## History of the measurement of longitude

The discovery of how to measure longitude accurately was among the important discoveries of the 1600s and 1700s. The first effective solution for mapmaking was achieved by Giovanni Domenico Cassini starting in 1681, using Galileo's method based on observing the relative positions of the Galilean moons of Jupiter, which have distinct known orbits. For application without a professional astronomer at hand, and in particular measurement at sea, the problem was more difficult; see Dava Sobel's book about John Harrison, Longitude: The True Story of a Lone Genius Who Solved the Greatest Scientific Problem of His Time, for a good historical overview.

### Longitude Act and Harrison's chronometer

The tragic wrecking of the British fleet led by Sir Cloudesley Shovell led to the British Longitude Act, which created the Longitude Prize for anyone who could devise a practical method of determining longitude at sea. This was eventually achieved by John Harrison, a humble Yorkshire carpenter, with his marine chronometer; the timepiece in question was the one later known as H-4.

Harrison initially built two timepieces (subsequently designated as H-1 and H-2 by Rupert Gould, who restored them to working order between 1920 and 1933) and partially built a third version (designated the H-3). All of these timepieces used multiple contra-acting pendula with the intention of canceling out the forces caused by pitching and rolling of the ship. They also had a seemingly endless supply of small springs, all designed to correct some aberration or other. In this they initially appeared to succeed and Harrison attempted to persuade the Admiralty to convene the Board of Longitude. The Admiralty initially insisted on a shorter trial voyage to Lisbon in Portugal. The trial voyage to Lisbon revealed that the H-1 ran considerably slow. It lost four minutes during the initial part of the voyage but appeared to keep good time for the last part. The return voyage convinced Harrison that the timepiece was capable of keeping accurate time. In fact Harrison placed the ship some 50 miles west of the position determined by the ship's official navigator. Visual land observations revealed that Harrison was correct, and resulted in the prevention of the ship being wrecked off the coast of Cornwall.

It wasn't until Harrison was constructing the H-3, that he realised that it was the yawing motion of the ship as it tacked down the English Channel against the wind that had caused the clock to run slow. The return journey was free of this effect as the ship effectively ran with the wind. Harrison had to abandon his original mechanism. He then designed and built a totally new (and vastly more compact) model from scratch. This new timepiece was designated the H-4. It was based on a temperature compensated balance wheel, found in virtually every non electronic watch today. It was this model that was presented to the Board of Longitude, which authorised the West Indies trial required by the Longitude Act. By this time Harrison was too frail to undertake sea trials himself.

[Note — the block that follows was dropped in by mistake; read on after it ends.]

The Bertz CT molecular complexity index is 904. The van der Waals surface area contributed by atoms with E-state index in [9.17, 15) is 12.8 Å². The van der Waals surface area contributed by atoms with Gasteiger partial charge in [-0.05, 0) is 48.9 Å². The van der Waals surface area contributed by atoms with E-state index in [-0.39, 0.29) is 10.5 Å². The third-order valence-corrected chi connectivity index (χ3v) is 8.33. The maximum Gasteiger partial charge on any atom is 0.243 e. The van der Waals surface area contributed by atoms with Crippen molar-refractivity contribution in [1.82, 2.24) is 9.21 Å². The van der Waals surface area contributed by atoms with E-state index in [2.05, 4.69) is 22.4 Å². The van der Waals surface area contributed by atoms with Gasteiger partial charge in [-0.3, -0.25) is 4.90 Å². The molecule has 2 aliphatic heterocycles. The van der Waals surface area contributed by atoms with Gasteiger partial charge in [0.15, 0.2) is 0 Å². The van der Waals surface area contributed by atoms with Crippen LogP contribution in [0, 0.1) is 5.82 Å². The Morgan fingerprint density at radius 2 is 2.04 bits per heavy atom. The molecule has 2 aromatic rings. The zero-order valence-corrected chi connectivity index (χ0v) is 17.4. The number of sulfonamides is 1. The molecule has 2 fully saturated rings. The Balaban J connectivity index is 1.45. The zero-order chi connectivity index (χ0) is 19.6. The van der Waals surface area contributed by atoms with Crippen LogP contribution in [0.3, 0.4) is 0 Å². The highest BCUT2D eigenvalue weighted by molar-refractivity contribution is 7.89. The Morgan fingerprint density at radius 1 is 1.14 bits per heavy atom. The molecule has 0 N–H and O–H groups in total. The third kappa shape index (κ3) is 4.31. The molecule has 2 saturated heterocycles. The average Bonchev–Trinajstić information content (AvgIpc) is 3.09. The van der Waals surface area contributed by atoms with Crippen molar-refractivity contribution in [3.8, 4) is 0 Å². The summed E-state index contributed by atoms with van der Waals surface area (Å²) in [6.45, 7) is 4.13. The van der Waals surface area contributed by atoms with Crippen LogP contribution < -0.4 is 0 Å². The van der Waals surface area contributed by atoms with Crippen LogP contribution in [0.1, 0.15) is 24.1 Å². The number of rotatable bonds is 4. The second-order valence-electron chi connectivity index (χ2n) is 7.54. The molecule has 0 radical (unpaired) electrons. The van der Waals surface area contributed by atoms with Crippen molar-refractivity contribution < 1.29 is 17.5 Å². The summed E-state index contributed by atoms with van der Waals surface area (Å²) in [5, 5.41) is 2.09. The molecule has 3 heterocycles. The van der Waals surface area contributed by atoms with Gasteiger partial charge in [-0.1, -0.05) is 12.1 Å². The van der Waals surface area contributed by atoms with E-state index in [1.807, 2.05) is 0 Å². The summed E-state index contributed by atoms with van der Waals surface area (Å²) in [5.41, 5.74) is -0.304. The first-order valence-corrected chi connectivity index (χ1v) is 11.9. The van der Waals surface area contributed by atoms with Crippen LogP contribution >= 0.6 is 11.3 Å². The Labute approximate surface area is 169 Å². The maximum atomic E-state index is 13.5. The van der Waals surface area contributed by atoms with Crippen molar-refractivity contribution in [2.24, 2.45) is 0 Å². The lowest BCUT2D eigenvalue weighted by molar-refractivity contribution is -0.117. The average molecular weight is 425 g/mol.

Harrison's son, William, led a voyage aboard a ship from Portsmouth, England to the Caribbean port city of Bridgetown, Barbados with the H-4 aboard. Harrison demonstrated a method of determining longitude by keeping the exact time of day for Greenwich, Britain, while using standard solar observations to find the exact local time on the ship as it sailed to the island of Barbados. In this way he was able to determine the position of the ship relative to the Greenwich meridian whose longitude was zero degrees exactly. The calculation of the ship's position was only two miles in error when it arrived, better than the half degree required by the act for the full prize to be awarded.

The Board proved very reluctant to pay John Harrison his prize — they didn't want the money to go to a working class carpenter, but rather a gentleman. They initially made a partial award, but then put several obstacles in the way, demanding more and more. Harrison got his prize money in 1773, but only after he persuaded the King to intervene.